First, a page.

Friday, October 11, 2013

The Sign of the Four

My love affair with Sherlock Holmes continues. 

Sir Arthur Conan Doyle wrote four full novels about the world's most famous detective, along with anthologies of short stories.  I've already written about the first one, A Study in Scarlet, and my newfound affection for Mr. Holmes.  I recently finished the second full novel, The Sign of the Four, and am now making my way through The Adventures of Sherlock Holmes.  You may have to put up with the mysteries of Victorian England for a while.  But if you've read my blog for any amount of time, you've learned to put up with a great deal of England anyway, so here we go. 

The Sign of the Four begins with the classic woman in distress who, as all of Holmes' clients, has an unsolvable problem.  Her father has gone missing, and now someone in connection with the disappearance wants to meet her at a specific time and place.  Not knowing what to do, she turns to the original dynamic duo, Holmes and Watson, for help.  (Sorry, kids have been watching a lot of Old School Batman lately.)  So ensues a tale of mystery, treachery, and romance, with Holmes solving what on the surface appears to be an impossible problem - but of course, once he explains it, it's all really quite simple, you know.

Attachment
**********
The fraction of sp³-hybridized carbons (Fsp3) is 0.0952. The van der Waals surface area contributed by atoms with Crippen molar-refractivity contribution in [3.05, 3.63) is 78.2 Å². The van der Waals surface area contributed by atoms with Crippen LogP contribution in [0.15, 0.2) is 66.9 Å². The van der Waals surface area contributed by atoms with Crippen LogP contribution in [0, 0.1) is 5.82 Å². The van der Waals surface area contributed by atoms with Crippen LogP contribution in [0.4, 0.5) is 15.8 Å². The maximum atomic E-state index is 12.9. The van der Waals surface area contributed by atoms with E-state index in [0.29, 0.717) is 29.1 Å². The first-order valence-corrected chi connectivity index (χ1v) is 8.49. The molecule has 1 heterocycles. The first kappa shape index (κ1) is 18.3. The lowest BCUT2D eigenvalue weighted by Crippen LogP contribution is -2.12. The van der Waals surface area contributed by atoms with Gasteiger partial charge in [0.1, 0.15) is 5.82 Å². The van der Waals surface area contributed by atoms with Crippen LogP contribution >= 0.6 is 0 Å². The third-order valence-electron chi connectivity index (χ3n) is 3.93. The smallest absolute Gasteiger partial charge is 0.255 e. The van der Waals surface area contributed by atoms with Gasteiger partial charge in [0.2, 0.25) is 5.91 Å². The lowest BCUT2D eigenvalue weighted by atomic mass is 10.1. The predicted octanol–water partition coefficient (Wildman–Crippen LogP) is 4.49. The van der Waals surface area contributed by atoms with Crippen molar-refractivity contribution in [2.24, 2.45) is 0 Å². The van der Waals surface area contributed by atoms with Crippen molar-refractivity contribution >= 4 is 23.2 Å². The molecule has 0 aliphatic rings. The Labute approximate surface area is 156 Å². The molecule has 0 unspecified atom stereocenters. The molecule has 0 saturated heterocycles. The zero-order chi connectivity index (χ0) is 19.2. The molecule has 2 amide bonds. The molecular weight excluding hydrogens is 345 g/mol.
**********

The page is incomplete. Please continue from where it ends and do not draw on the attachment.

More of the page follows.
These books are just plain fun.  There's a reason everyone loves Sherlock Holmes.  Who doesn't love seeing an impossible problem solved?  Crime shows are very popular right now.  Sherlock is the original Jethro Gibbs, the original CSI.  The story will twist and turn until finally it all comes together in the final scene.  This book has some additional perks in that we get to see more of a glimspe into Watson and his private life - the end of the story sees him making some major happy life changes, and it's fun when your favorite characters find joy and happiness. 

Once again, there are some dark moments that remind you that you are dealing with 19th century text.  Part of the backstory takes place in India, and the way Doyle describes native Indians is atrocious.  It may have been totally acceptable in the 1800s, but it is simply unaccetable by any modern standard.  Read these parts keeping the context of the story in mind - it's not ok, but that's the way it was in that time and place.  

Sherlock Holmes is easy to read, lots of fun, and a classic for the ages.  If you haven't checked him out yet, you should get on board.

Rating: 4 out of 5 stars
What I'm reading now: The Adventures of Sherlock Holmes by Sir Arthur Conan Doyle
1. Sense and Sensibility by Jane Austen (Just got The Complete Novels of Jane Austen in the mail via
2. Israel: A History by Martin Gilbert
3. The Autobiography of Henry VIII by Margaret George
4. Forgotten God by Francis Chan
5. Crazy Love by Francis Chan

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